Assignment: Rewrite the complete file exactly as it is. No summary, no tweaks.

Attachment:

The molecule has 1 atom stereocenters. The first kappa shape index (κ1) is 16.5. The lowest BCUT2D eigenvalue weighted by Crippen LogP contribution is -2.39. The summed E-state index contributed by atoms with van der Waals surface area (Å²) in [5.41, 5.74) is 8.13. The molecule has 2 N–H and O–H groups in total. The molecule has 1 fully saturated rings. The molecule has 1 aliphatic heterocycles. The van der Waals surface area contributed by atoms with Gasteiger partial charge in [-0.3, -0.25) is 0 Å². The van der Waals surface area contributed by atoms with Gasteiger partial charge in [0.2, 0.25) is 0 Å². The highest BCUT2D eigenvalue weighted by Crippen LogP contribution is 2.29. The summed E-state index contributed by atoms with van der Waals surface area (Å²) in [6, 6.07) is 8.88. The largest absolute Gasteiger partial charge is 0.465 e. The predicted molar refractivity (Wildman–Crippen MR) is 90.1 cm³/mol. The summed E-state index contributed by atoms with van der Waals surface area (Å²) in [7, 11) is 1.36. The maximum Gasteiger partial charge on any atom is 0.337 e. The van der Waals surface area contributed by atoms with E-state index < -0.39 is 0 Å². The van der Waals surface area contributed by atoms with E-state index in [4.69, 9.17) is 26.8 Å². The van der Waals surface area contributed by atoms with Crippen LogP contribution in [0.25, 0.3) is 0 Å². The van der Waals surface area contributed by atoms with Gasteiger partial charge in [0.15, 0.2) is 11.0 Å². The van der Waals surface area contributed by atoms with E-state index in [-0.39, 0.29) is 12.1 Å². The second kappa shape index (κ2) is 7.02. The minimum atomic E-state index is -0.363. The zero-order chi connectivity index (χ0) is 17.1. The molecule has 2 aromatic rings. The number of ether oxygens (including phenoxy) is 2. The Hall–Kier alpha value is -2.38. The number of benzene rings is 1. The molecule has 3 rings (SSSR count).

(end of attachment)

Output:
The molecule has 1 atom stereocenters. The first kappa shape index (κ1) is 16.5. The lowest BCUT2D eigenvalue weighted by Crippen LogP contribution is -2.39. The summed E-state index contributed by atoms with van der Waals surface area (Å²) in [5.41, 5.74) is 8.13. The molecule has 2 N–H and O–H groups in total. The molecule has 1 fully saturated rings. The molecule has 1 aliphatic heterocycles. The van der Waals surface area contributed by atoms with Gasteiger partial charge in [-0.3, -0.25) is 0 Å². The van der Waals surface area contributed by atoms with Gasteiger partial charge in [0.2, 0.25) is 0 Å². The highest BCUT2D eigenvalue weighted by Crippen LogP contribution is 2.29. The summed E-state index contributed by atoms with van der Waals surface area (Å²) in [6, 6.07) is 8.88. The largest absolute Gasteiger partial charge is 0.465 e. The predicted molar refractivity (Wildman–Crippen MR) is 90.1 cm³/mol. The summed E-state index contributed by atoms with van der Waals surface area (Å²) in [7, 11) is 1.36. The maximum Gasteiger partial charge on any atom is 0.337 e. The van der Waals surface area contributed by atoms with E-state index < -0.39 is 0 Å². The van der Waals surface area contributed by atoms with E-state index in [4.69, 9.17) is 26.8 Å². The van der Waals surface area contributed by atoms with Crippen LogP contribution in [0.25, 0.3) is 0 Å². The van der Waals surface area contributed by atoms with Gasteiger partial charge in [0.15, 0.2) is 11.0 Å². The van der Waals surface area contributed by atoms with E-state index in [-0.39, 0.29) is 12.1 Å². The second kappa shape index (κ2) is 7.02. The minimum atomic E-state index is -0.363. The zero-order chi connectivity index (χ0) is 17.1. The molecule has 2 aromatic rings. The number of ether oxygens (including phenoxy) is 2. The Hall–Kier alpha value is -2.38. The number of benzene rings is 1. The molecule has 3 rings (SSSR count).